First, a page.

Thanks again for all your help.

     
  • Mikkle
    Mikkle
    2012-10-24

    Well, that was easy enough to try. I recompiled using the same path (/opt/libhdhomerun) on both Ubuntu and the NAS, and see the same "libhdhomerun.so: cannot open shared object file: No such file or directory" problem mentioned in post #8.

    Both libhdhomerun.so and hdhomerun_config were compiled on the NAS itself, and I notice that they are 32-bit executables:

    DS> file libhdhomerun.so
    libhdhomerun.so: ELF 32-bit LSB shared object, Intel 80386, version 1 (SYSV), dynamically linked, not stripped
    DS> file hdhomerun_config
    hdhomerun_config: ELF 32-bit LSB executable, Intel 80386, version 1 (SYSV), dynamically linked (uses shared libs), for GNU/Linux 2.4.3, stripped

    If I compile them on the Ubuntu x64 system and copy them over to the NAS, I get different errors altogether:

    DS> file libhdhomerun.so
    libhdhomerun.so: ELF 64-bit LSB shared object, x86-64, version 1 (SYSV), dynamically linked, BuildID=0xa243eba95c9b9c1279a5d8845c61ce9507a8dfb2, not stripped
    DS> ./userhdhomerun
    ./userhdhomerun: /lib64/libc.so.6: version `GLIBC_2.4' not found (required by ./userhdhomerun)
    ./userhdhomerun: /lib64/libc.so.6: version `GLIBC_2.7' not found (required by libhdhomerun.so)
    ./userhdhomerun: /lib64/libc.so.6: version `GLIBC_2.14' not found (required by libhdhomerun.so)
    ./userhdhomerun: /lib64/libc.so.6: version `GLIBC_2.15' not found (required by libhdhomerun.so)
    ./userhdhomerun: /lib64/libc.so.6: version `GLIBC_2.4' not found (required by libhdhomerun.so)

    Not sure where to go from here.

     
  • Villy Thomsen
    Villy Thomsen
    2012-10-24

    Ok, so obviously just compiling on a 64 bit Ubuntu produces an executable that doesn't really fit the Synology environment - I'm guessing the Synology uses a way older LIBC than your Ubuntu.

    Going over the instructions from Rene, I think the obvious solution would be to use the cross compiler toolchain you've already used for compiling the kernel modules to also compile the userhdhomerun application and the libhdhomerun needed by userhdhomerun.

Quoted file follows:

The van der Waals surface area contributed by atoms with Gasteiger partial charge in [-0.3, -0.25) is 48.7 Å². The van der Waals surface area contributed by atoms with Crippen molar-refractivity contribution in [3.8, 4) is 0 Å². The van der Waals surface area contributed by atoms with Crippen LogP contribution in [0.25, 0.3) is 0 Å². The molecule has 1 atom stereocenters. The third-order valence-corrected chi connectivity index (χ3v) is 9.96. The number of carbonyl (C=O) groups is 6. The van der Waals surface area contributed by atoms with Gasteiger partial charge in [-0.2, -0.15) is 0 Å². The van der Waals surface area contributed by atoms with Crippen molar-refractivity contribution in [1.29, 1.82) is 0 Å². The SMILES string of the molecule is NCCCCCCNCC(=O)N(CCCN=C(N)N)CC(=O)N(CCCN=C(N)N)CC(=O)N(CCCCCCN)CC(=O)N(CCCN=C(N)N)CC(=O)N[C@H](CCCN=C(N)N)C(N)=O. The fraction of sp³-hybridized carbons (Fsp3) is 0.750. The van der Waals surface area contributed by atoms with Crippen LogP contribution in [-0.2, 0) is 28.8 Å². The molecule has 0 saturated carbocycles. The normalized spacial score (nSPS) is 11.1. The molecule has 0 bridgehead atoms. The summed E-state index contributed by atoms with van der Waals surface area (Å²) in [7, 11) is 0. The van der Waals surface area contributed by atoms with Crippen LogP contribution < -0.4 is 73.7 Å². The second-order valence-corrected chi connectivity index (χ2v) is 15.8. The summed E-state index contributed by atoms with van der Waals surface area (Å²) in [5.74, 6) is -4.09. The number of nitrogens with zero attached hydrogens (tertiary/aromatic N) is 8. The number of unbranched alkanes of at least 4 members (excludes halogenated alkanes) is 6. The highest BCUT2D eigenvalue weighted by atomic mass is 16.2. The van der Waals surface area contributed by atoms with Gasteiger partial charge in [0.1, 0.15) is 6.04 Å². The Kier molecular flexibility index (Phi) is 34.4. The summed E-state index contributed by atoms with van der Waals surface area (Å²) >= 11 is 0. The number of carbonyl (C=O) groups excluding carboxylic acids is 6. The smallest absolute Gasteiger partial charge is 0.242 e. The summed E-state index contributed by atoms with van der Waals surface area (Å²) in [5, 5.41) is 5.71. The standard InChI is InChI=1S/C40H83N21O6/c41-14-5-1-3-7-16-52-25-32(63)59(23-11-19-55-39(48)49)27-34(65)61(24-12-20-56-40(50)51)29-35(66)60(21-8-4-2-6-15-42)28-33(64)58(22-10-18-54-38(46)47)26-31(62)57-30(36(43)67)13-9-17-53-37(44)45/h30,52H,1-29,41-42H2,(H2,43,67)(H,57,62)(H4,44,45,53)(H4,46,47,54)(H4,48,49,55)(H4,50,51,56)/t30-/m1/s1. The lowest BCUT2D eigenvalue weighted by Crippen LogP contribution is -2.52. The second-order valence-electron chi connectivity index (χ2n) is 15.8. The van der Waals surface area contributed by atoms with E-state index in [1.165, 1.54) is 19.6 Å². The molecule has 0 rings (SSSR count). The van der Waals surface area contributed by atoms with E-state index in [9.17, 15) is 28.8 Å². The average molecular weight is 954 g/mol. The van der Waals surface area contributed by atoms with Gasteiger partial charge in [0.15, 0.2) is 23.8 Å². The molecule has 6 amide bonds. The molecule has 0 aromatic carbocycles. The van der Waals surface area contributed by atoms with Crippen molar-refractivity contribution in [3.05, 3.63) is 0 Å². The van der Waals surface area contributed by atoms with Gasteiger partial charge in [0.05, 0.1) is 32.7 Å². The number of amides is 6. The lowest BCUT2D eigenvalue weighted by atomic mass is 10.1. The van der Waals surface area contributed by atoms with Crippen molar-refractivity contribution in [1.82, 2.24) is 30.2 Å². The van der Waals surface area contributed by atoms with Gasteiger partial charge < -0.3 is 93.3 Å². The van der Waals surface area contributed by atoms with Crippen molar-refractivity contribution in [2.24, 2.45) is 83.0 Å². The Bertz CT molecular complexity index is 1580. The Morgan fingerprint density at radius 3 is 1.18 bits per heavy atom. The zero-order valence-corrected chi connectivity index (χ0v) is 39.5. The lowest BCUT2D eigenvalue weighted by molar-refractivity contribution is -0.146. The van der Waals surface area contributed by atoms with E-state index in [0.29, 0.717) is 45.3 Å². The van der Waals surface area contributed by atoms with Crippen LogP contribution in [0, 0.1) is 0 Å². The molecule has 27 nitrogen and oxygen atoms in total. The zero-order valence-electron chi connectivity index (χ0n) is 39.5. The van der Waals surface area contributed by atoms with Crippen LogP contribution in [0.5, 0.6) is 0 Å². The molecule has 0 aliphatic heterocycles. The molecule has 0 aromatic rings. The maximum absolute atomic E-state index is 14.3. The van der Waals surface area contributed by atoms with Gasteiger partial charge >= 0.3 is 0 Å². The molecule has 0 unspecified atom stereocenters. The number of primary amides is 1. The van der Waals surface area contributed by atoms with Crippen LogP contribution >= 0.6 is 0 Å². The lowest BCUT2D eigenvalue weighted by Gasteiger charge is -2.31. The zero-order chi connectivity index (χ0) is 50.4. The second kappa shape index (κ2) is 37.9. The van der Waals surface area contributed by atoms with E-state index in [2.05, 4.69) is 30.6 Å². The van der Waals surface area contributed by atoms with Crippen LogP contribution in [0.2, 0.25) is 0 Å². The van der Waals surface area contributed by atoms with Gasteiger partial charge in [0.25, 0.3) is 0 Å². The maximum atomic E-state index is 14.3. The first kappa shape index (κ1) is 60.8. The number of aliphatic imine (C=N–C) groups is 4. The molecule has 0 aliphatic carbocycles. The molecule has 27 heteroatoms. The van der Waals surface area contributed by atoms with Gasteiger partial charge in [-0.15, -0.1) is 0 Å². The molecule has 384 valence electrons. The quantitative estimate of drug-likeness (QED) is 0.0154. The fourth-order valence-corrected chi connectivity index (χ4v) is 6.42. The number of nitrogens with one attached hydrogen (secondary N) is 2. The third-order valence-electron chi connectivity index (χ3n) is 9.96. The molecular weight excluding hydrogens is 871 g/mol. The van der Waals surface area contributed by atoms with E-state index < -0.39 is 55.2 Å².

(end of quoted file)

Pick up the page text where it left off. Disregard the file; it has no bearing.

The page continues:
I haven't played with cross compilation and CMake yet but it seems fairly straightforward (http://www.cmake.org/Wiki/CMake_Cross_Compiling)  I may have the time to play around a bit with that tomorrow. For libhdhomerun, try compiling that in the same way as you did for the kernel module (with ARCH and CROSS_COMPILE) and see what that gives you.

     
  • Villy Thomsen
    Villy Thomsen
    2012-10-24

    Actually. Remember the "compat_ioctl" I mentioned earlier - if that works it would be a much simpler fix for you - a bit hackish but hey. :)

    You need to build the kernel modules again - and simply use the userhdhomerun you build on the NAS.

    In kernel/dvb_hdhomerun_control.c - locate:

    #if LINUX_VERSION_CODE >= KERNEL_VERSION(2,6,36)
       .unlocked_ioctl = hdhomerun_control_ioctl,

    Add a line more so you have:

    #if LINUX_VERSION_CODE >= KERNEL_VERSION(2,6,36)
       .unlocked_ioctl = hdhomerun_control_ioctl,
       .compat_ioctl = hdhomerun_control_ioctl,

    Build the kernel modules - copy to NAS. Run the userhdhomerun you build on the NAS. Profit?

     
  • Mikkle
    Mikkle
    2012-11-12

    Hi Villy,

    I'm so sorry I never got around to trying either of your solutions, life got really busy these past two weeks trying to get ready for a newborn. Just wanted to follow up and say I did not mean to ignore your posts.

    Another member on the Synology forums posted his binaries last week, I did get a few minutes to try them and they seemed to be compatible. Still, I would like to be able to compile dvbhdhomerun for myself.  I am hoping to give it another go later this week, if my son isn't born by then :)

    Thanks again for all your help!